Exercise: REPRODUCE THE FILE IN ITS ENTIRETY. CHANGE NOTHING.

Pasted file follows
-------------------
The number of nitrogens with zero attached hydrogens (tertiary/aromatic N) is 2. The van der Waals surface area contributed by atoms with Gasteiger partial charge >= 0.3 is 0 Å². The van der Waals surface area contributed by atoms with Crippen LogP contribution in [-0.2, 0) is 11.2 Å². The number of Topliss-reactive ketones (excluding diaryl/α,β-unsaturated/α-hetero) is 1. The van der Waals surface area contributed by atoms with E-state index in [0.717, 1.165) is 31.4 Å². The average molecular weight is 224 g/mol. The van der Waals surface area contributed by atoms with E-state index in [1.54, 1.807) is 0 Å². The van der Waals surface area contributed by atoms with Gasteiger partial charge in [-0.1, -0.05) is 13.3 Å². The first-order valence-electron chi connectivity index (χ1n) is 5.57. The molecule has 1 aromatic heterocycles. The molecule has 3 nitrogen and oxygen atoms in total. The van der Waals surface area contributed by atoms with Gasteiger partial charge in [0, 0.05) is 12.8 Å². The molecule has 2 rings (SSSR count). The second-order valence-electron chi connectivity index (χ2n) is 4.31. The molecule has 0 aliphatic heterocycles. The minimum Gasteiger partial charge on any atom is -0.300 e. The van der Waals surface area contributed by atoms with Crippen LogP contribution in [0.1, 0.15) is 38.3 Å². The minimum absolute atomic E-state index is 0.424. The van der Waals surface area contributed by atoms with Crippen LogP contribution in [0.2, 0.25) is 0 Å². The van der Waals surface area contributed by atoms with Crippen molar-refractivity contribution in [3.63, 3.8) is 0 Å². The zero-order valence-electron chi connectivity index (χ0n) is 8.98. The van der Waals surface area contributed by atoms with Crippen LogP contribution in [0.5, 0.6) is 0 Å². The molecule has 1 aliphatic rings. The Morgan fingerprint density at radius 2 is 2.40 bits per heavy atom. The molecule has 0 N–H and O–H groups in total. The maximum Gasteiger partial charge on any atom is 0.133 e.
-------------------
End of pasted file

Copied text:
The number of nitrogens with zero attached hydrogens (tertiary/aromatic N) is 2. The van der Waals surface area contributed by atoms with Gasteiger partial charge >= 0.3 is 0 Å². The van der Waals surface area contributed by atoms with Crippen LogP contribution in [-0.2, 0) is 11.2 Å². The number of Topliss-reactive ketones (excluding diaryl/α,β-unsaturated/α-hetero) is 1. The van der Waals surface area contributed by atoms with E-state index in [0.717, 1.165) is 31.4 Å². The average molecular weight is 224 g/mol. The van der Waals surface area contributed by atoms with E-state index in [1.54, 1.807) is 0 Å². The van der Waals surface area contributed by atoms with Gasteiger partial charge in [-0.1, -0.05) is 13.3 Å². The first-order valence-electron chi connectivity index (χ1n) is 5.57. The molecule has 1 aromatic heterocycles. The molecule has 3 nitrogen and oxygen atoms in total. The van der Waals surface area contributed by atoms with Gasteiger partial charge in [0, 0.05) is 12.8 Å². The molecule has 2 rings (SSSR count). The second-order valence-electron chi connectivity index (χ2n) is 4.31. The molecule has 0 aliphatic heterocycles. The minimum Gasteiger partial charge on any atom is -0.300 e. The van der Waals surface area contributed by atoms with Crippen LogP contribution in [0.1, 0.15) is 38.3 Å². The minimum absolute atomic E-state index is 0.424. The van der Waals surface area contributed by atoms with Crippen LogP contribution in [0.2, 0.25) is 0 Å². The van der Waals surface area contributed by atoms with Crippen molar-refractivity contribution in [3.63, 3.8) is 0 Å². The zero-order valence-electron chi connectivity index (χ0n) is 8.98. The van der Waals surface area contributed by atoms with Crippen LogP contribution in [0.5, 0.6) is 0 Å². The molecule has 1 aliphatic rings. The Morgan fingerprint density at radius 2 is 2.40 bits per heavy atom. The molecule has 0 N–H and O–H groups in total. The maximum Gasteiger partial charge on any atom is 0.133 e.